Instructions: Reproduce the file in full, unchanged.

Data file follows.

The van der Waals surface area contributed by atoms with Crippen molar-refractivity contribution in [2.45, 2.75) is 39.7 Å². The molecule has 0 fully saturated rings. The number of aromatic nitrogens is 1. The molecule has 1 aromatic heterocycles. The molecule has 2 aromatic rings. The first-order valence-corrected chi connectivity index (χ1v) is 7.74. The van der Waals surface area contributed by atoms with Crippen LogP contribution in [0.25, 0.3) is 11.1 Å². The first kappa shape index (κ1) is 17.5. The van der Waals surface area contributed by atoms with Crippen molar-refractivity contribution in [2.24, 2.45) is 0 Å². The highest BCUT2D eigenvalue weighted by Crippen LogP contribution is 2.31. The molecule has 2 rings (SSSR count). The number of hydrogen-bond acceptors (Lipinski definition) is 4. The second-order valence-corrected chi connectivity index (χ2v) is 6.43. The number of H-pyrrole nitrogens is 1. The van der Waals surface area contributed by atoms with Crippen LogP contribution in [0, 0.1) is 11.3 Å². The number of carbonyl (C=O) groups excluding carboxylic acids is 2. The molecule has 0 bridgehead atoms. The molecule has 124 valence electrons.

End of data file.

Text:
The van der Waals surface area contributed by atoms with Crippen molar-refractivity contribution in [2.45, 2.75) is 39.7 Å². The molecule has 0 fully saturated rings. The number of aromatic nitrogens is 1. The molecule has 1 aromatic heterocycles. The molecule has 2 aromatic rings. The first-order valence-corrected chi connectivity index (χ1v) is 7.74. The van der Waals surface area contributed by atoms with Crippen LogP contribution in [0.25, 0.3) is 11.1 Å². The first kappa shape index (κ1) is 17.5. The van der Waals surface area contributed by atoms with Crippen molar-refractivity contribution in [2.24, 2.45) is 0 Å². The highest BCUT2D eigenvalue weighted by Crippen LogP contribution is 2.31. The molecule has 2 rings (SSSR count). The number of hydrogen-bond acceptors (Lipinski definition) is 4. The second-order valence-corrected chi connectivity index (χ2v) is 6.43. The number of H-pyrrole nitrogens is 1. The van der Waals surface area contributed by atoms with Crippen LogP contribution in [0, 0.1) is 11.3 Å². The number of carbonyl (C=O) groups excluding carboxylic acids is 2. The molecule has 0 bridgehead atoms. The molecule has 124 valence electrons.